The resubmission of marketing approval for Qnexa for a limited indication would include only men and women of non-child bearing potential.
Vivus also narrowed its quarterly loss and beat market estimates, as it reduced research and development spending on its drugs.
Vivus reported a first-quarter net loss of $9.9 million, or 12 cents per share, compared with a net loss of $18.8 million, or 23 cents per share, a year earlier.
U.S. Obesity Trends
Trends by State 1985–2009
Obesity is defined as a body mass index (BMI) of 30 or greater. BMI is calculated from a person's weight and height and provides a reasonable indicator of body fatness and weight categories that may lead to health problems. Obesity is a major risk factor for cardiovascular disease, certain types of cancer, and type 2 diabetes.
During the past 20 years there has been a dramatic increase in obesity in the United States. In 2009, only Colorado and the District of Columbia had a prevalence of obesity less than 20%.
"Almost two-thirds (about 66%) of U.S. adults age 20 or older are overweight -- about 62% of women and around 71% of men. Nearly one-third (about 31%) of American adults are so overweight that they are considered obese, meaning they have a BMI greater than 30; that breaks down to about 33% of women and 30% of men."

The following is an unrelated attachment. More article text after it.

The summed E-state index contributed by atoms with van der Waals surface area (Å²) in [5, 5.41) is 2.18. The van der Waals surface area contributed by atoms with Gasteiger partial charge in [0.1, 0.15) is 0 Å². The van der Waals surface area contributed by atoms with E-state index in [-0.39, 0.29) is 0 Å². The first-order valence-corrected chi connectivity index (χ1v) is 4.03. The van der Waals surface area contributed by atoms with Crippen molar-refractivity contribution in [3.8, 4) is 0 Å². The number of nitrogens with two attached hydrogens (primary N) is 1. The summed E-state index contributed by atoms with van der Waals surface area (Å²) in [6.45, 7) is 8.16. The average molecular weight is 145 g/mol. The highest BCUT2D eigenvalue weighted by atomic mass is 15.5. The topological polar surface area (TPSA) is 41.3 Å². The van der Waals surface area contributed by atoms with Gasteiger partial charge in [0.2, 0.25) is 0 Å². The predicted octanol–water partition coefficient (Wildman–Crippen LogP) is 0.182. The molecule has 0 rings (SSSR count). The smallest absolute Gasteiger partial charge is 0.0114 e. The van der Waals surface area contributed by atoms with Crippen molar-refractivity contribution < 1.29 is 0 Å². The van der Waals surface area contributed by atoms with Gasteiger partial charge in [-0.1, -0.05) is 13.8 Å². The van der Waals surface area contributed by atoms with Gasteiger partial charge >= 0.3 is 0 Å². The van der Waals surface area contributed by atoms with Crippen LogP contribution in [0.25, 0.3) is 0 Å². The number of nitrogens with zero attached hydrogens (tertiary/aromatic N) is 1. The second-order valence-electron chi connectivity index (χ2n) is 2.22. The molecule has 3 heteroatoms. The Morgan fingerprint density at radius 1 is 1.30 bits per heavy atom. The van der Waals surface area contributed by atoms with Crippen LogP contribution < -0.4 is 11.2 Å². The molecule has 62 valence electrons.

Why these numbers are important?
Recent VVUS bashers used next arguments: "And more women than men are believed to be willing to pop a diet pill. Yoo notes that in Qnexa Phase III trials, 70 percent to 83 percent were women, "which is typical for obesity therapy."
It's absolutely incorrect statistics, in U.S. we have more overweight men (71%) than women (62%). Women just want to be slim much stronger than men, so they go to any clinical trial to fight an obesity. Sure, that obesity men will take prescription pills to fight with obesity and future problems that this disease promotes (diabetes, high blood pressure, strokes and etcetera).
And don't forget about VVUS pipeline:
2 drugs were successful in phase III trials and both drugs are potential blockbusters with future billion sales...
At that Market Cap: 685.40M and pps $8.36?
Big pharmas must be already in line to offer VVUS buyout for 100% premium. If they not do it.... It will be very stupid.
"Pfizer will lose its patent for Viagra on March 27, 2012, according to the U.S. Patent and Trademark Office, at which point any drug company will be able to make and sell a cheap "generic" version of the blockbuster erectile dysfunction (ED) drug. Doctors and lawyers believe that the expiration of Pfizer's monopoly on the drug will be good news for patients, as it will force competition between Pfizer's Viagra and the new generic versions, dramatically driving down the price not only of Viagra but also of Eli Lilly's Cialis and Bayer's Levitra."
Avanafil has going for it is the time it takes for the drug to start working and its reported low side effects. Times seem to vary depending on what reports you read but Cialis is reported to work in as little as 30 minutes but most take it somewhere between 30minutes and 12 hours before because it takes over 30 minutes to reach full plasma levels. One is to take Viagra approximately 1 hour before and Levitra about one hour before. All have their benefits and negatives.